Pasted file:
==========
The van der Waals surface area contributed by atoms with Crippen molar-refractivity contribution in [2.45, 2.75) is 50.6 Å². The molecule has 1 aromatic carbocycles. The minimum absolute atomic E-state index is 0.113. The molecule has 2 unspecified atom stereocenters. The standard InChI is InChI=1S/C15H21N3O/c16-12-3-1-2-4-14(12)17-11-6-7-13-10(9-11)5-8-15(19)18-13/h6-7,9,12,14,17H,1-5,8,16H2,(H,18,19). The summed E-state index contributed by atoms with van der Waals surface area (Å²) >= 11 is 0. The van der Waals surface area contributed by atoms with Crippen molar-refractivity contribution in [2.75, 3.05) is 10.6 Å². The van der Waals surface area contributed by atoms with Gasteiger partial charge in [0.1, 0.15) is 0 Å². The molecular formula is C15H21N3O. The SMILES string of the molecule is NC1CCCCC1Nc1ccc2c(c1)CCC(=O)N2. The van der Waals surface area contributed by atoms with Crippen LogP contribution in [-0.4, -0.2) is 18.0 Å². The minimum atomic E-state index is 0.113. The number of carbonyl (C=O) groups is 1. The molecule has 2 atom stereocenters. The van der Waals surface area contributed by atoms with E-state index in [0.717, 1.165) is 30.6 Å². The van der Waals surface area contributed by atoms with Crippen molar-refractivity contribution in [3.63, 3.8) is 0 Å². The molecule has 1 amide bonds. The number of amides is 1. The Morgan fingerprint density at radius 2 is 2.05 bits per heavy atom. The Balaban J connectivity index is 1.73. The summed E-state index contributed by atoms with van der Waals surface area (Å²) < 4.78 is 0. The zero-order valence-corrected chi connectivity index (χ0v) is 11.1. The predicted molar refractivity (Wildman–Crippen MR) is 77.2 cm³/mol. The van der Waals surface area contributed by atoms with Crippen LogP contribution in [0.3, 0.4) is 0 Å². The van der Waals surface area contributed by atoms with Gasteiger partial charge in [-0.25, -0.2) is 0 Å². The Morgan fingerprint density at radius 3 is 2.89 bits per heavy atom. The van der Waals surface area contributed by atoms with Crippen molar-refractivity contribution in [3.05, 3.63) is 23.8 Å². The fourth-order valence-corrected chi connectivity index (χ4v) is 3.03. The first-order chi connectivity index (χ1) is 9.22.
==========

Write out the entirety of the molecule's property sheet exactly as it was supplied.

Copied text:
The van der Waals surface area contributed by atoms with Crippen molar-refractivity contribution in [2.45, 2.75) is 50.6 Å². The molecule has 1 aromatic carbocycles. The minimum absolute atomic E-state index is 0.113. The molecule has 2 unspecified atom stereocenters. The standard InChI is InChI=1S/C15H21N3O/c16-12-3-1-2-4-14(12)17-11-6-7-13-10(9-11)5-8-15(19)18-13/h6-7,9,12,14,17H,1-5,8,16H2,(H,18,19). The summed E-state index contributed by atoms with van der Waals surface area (Å²) >= 11 is 0. The van der Waals surface area contributed by atoms with Crippen molar-refractivity contribution in [2.75, 3.05) is 10.6 Å². The van der Waals surface area contributed by atoms with Gasteiger partial charge in [0.1, 0.15) is 0 Å². The molecular formula is C15H21N3O. The SMILES string of the molecule is NC1CCCCC1Nc1ccc2c(c1)CCC(=O)N2. The van der Waals surface area contributed by atoms with Crippen LogP contribution in [-0.4, -0.2) is 18.0 Å². The minimum atomic E-state index is 0.113. The number of carbonyl (C=O) groups is 1. The molecule has 2 atom stereocenters. The van der Waals surface area contributed by atoms with E-state index in [0.717, 1.165) is 30.6 Å². The van der Waals surface area contributed by atoms with Crippen molar-refractivity contribution in [3.63, 3.8) is 0 Å². The molecule has 1 amide bonds. The number of amides is 1. The Morgan fingerprint density at radius 2 is 2.05 bits per heavy atom. The Balaban J connectivity index is 1.73. The summed E-state index contributed by atoms with van der Waals surface area (Å²) < 4.78 is 0. The zero-order valence-corrected chi connectivity index (χ0v) is 11.1. The predicted molar refractivity (Wildman–Crippen MR) is 77.2 cm³/mol. The van der Waals surface area contributed by atoms with Crippen LogP contribution in [0.3, 0.4) is 0 Å². The van der Waals surface area contributed by atoms with Gasteiger partial charge in [-0.25, -0.2) is 0 Å². The Morgan fingerprint density at radius 3 is 2.89 bits per heavy atom. The van der Waals surface area contributed by atoms with Crippen molar-refractivity contribution in [3.05, 3.63) is 23.8 Å². The fourth-order valence-corrected chi connectivity index (χ4v) is 3.03. The first-order chi connectivity index (χ1) is 9.22.